The fact is that the tatters I saw – charming rogues to a man – are part of the problem, although, as a society, we seem to be trying to ignore the fact. The Express and Star has a curious editorial attitude to them, for instance – bravely defending their trumpets from nasty noise regulations, whilst condemning the related crime wave on the other hand. These people are breaking the law, as are the people who give them scrap, be it an old ironing board or a discarded cooker. The simple fact is that it’s illegal to give waste of any kind to an unlicensed carrier. By doing so, both you and they can be prosecuted. Further, the waste you give them will end up at some point – after being carried, usually on an overloaded, unshed truck (also illegal) – in a heap somewhere. The tatters know that they get more money for sorted scrap that contains few contaminants. Plastic and non-metallic parts will be smashed away and discarded, often by flytipping. Insulation may be burned off cables, or cut off and discarded. Finally, the metal will end up in a backyard metal dealers and exchanged for a relatively small amount of cash.
That cash – with the competition form other tatters and the limited availability of scrap – has to be supplemented. You can’t make a living at this if you rely on what the public give you. So they take what they can, where they can. Very often whilst claiming benefits. These helpful chaps who you consider to be recycling your rubbish for free are, in all probability, the same ones stripping lead of your church roof. They take everything from security fencing to drain covers and traffic signs. All of which is accepted and processed by scrap dealers who are largely beyond the reach of the authorities who don’t have enough officers to get round even a small percentage of yards. They’re swamped, and now we expect them to police a ban on cash deals. No, I can’t see that working either.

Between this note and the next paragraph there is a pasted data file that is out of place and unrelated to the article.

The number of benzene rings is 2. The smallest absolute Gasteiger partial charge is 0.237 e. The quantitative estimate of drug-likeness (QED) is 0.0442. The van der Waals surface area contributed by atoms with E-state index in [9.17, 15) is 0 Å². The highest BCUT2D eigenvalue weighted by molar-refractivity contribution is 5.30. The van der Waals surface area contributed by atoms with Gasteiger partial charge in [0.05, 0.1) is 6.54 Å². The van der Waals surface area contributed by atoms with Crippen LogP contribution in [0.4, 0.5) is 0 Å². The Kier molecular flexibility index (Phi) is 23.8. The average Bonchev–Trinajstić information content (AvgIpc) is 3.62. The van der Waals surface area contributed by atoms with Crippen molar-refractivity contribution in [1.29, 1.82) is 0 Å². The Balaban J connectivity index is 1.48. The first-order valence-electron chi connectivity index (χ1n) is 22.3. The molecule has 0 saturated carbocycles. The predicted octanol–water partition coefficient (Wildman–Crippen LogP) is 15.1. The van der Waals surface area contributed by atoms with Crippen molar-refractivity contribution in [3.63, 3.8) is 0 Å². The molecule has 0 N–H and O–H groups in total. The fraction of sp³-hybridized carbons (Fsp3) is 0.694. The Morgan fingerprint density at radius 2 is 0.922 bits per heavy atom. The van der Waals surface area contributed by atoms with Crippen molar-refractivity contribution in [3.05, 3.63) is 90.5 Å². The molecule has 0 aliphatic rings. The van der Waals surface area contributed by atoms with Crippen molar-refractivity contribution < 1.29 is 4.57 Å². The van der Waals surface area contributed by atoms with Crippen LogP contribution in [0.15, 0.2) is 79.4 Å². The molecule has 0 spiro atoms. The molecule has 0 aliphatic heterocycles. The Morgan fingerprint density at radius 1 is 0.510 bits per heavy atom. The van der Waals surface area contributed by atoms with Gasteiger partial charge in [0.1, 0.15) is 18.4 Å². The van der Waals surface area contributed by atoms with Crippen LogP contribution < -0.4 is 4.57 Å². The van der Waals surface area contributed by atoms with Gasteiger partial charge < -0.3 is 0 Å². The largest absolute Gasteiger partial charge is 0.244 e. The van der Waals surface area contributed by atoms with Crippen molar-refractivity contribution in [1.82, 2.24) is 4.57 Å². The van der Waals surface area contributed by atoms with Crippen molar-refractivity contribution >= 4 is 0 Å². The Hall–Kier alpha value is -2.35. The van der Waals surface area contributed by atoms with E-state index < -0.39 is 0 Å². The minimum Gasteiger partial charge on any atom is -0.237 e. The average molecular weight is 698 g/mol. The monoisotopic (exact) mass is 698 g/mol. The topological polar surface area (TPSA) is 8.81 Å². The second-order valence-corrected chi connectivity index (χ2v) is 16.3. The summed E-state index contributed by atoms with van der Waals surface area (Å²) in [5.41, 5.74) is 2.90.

The only way to deal with this whole sorry situation is to invest more public funds into more manpower. There are already plenty of laws being broken by these corrupt, unscrupulous parasites. Waste transfer regulations, handling of stolen goods. Transfer of waste and environmental pollution. Benefit and tax fraud. You name it. We need a heavy crackdown on everyone involved – and that includes the people who allow their waste to be taken away. We need to stop the vehicles like the one I found myself behind, and ask to see the drivers details. We need enough police to raid yards and impound stock. None of this is achieved by signing an e-petition.
If Donovan Bailey gets 100,000 signatures on his e-petition, it may be debated in parliament. In a few months or so. Motions may be tabled. Something may just happen within 2 years or so. Or it may not. Loads of people have and will sign his petition, because metal theft is disgusting, and signing a petition online is easy and takes seconds to do. The trouble is, I tend to think that acts of protest are proportional in effectiveness to the the time we spend on them. How many of the signatories of that petition have given tatters their junk? How many have actually wondered how you can enforce an unworkable law that hasn’t worked on drugs, betting, prostitution or casual manual labour? There’s a word for this; slacktivism. It’s the concept that you click a link or agree to something with little effort, which gives you the feeling you’ve taken a positive action, when in reality, you’ve changed nothing and invested no time.
The Tory councillors in particular nodding and supporting the Donovan campaign are equally guilty of this blindness. To a man, they have acceded to a series of cuts that will render trading standards in Walsall virtually impotent, thus rendering them further unable to deal with the problem. Their government itself is insisting on cutting police funding, which will surely worsen their effectiveness. Yet this is all lip service. The Donovan Bailey petition – from a man who bears some curiously superficial opinions about those whom he ‘manages’ – will achieve nothing except improve his CV and dilute support for a real crackdown instead. Until we clear our heads and think carefully about our role in this, and what we need to do to stop it, the desecration will continue.
It’s not pointless, easy petitions we need, nor is it new, ill-thought out laws. It’s real, immediate action to enforce the laws we have. Now.